Legal pressures are also building as the war in Afghanistan approaches its official end, and the judiciary grows uncomfortable with the military‚??s practice of force-feeding hunger strikers. And military officials here, faced with decaying infrastructure and aging inmates, are taking steps they say are necessary to keep Guant√°namo operating ‚?? but may also help institutionalize it.

Parts of the wartime penal colony, intended to keep detainees only temporarily, are fraying. The unit that houses the most notorious detainees is built on unstable ground ‚?? a floor is described as buckling ‚?? and will need replacement for any long-term use. In the kitchen building, temperatures soar to 110 degrees at midday, steel supports are corroded, and workers must cover dry goods with plastic tarps during storms because of a leaky roof. In the troops‚?? quarters, some guards are required to live six to a small shack, with poor ventilation and no attached bathrooms.

The quality of the medical facilities has also raised concerns because Congress has prohibited sending even critically ill detainees to the United States. After Latin American countries declined to take a detainee if an emergency arises, Pentagon lawyers concluded that it was lawful not to evacuate a prisoner for urgent medical treatment, according to an internal Pentagon document acquired by The New York Times in a Freedom of Information lawsuit.

To better prepare for a medical crisis, the military has instead ordered specialized doctors to be prepared on short notice to fly in with equipment. Still, there are limits to what medical personnel can do without quick access to sophisticated hospital resources.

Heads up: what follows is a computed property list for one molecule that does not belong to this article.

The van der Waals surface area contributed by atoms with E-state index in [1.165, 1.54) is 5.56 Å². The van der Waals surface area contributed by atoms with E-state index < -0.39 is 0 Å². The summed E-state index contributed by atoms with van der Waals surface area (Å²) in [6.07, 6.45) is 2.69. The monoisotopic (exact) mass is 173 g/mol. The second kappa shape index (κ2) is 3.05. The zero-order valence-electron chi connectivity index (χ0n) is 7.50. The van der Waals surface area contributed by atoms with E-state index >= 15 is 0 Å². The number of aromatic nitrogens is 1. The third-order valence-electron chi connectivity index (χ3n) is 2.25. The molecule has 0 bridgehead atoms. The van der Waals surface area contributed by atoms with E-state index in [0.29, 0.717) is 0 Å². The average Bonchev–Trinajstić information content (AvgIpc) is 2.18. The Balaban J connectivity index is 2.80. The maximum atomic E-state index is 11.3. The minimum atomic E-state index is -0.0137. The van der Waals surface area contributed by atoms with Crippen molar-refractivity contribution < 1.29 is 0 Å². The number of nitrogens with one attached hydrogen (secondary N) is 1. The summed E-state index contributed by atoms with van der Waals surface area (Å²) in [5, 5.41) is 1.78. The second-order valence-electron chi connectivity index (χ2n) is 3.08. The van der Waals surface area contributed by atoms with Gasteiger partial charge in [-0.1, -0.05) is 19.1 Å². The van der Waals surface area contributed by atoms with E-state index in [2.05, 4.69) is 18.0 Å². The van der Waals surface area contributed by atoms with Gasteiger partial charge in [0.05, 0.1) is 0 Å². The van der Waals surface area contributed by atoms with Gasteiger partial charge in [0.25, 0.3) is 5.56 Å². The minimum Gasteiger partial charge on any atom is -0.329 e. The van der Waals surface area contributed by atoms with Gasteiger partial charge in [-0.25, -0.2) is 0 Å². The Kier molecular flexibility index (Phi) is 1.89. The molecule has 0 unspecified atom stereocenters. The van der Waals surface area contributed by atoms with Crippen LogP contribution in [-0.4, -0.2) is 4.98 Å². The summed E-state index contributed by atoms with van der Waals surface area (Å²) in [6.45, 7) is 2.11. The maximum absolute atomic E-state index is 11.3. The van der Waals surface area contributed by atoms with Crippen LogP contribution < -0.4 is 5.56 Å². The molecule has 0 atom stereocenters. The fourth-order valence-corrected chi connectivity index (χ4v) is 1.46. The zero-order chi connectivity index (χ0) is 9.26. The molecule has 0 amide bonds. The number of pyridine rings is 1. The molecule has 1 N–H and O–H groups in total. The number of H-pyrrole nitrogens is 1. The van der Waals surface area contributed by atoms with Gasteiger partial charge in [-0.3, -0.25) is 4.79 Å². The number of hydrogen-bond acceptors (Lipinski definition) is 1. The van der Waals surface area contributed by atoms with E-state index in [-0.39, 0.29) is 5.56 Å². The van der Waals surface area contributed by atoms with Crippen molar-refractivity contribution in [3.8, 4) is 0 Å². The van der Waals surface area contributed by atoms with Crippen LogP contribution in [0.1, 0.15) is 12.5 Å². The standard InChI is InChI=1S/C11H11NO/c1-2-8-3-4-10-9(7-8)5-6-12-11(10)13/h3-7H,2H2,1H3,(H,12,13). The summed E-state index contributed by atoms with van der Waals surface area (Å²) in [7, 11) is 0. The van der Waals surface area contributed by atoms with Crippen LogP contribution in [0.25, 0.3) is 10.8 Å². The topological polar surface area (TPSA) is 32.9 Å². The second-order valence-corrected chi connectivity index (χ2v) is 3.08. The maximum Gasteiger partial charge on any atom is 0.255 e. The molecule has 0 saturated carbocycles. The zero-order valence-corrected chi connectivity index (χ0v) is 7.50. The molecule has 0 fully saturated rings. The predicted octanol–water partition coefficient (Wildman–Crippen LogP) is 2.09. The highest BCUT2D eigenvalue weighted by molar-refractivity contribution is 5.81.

The poor dears!  Say, does anyone know what sort of access to sophisticated hospital resources ISIS and the Taliban provide to their prisoners?  Can I get a round number on how many beheadings and forced religious conversions have been performed at Guantanamo Bay?

Also, the¬†Times¬†mentioned that “legal pressures are building as the war in Afghanistan approaches its official end, and the judiciary grows uncomfortable with military’s practice of force-feeding hunger strikers.” ¬†Well, Obama quietly reversed that whole “war in Afghanistan approaches its official end” thing a couple of weeks ago, so we may yet need a place to store high-value Taliban detainees. ¬†Putting them in Afghan prisons doesn’t¬†always work out well.

Closing Guantanamo Bay is an old Obama campaign promise that still lingers unfulfilled, puzzling his worshipers, who don’t understand why he couldn’t just wave his magic pen and close it instantly the minute George Bush was out of office. ¬† Now that he’s assuming dictatorial powers on matters such as immigration, the faithful will be even more confused if Congress can keep the camp running.

Closing it would give a tiny little jolt of energy to the anti-American, and especially anti-Bush, faction of the Democrat Party, which loves to view Guantanamo Bay as a symbol of arrogance, cruelty, and the futility of fighting terrorism – on few other topics are you likely to hear the “fighting terrorists only creates more of them” canard come out so quickly. ¬†As the¬†New York Times¬†took pains to observe in the article linked above, ISIS is fond of making its Western captives wear orange jumpsuits in their beheading snuff films, supposedly to stoke resentment toward Gitmo, the symbol of American evil. ¬†Aren’t the¬†losers¬†in a war normally expected to capitulate to the demands of the victors? ¬†And won’t these jokers still be wearing orange jumpsuits if we shuffle them to stateside prisons? ¬†I hear orange is the new black when it comes to incarceration style.

Is this going to be an issue where congressional Republicans, with the help of security-minded Democrats, actually manage to thwart the imperial will?  Does Obama really care enough about this issue to spend significant political capital on it?

Written By

John Hayward began his blogging career as a guest writer at Hot Air under the pen name "Doctor Zero," producing a collection of essays entitled Doctor Zero: Year One. He is a great admirer of free-market thinkers such as Arthur Laffer, Milton Friedman, and Thomas Sowell. He writes both political and cultural commentary, including book and movie reviews. An avid fan of horror and fantasy fiction, he has produced an e-book collection of short horror stories entitled Persistent Dread. John is a former staff writer for Human Events. He is a regular guest on the Rusty Humphries radio show, and has appeared on numerous other local and national radio programs, including G. Gordon Liddy, BattleLine, and Dennis Miller.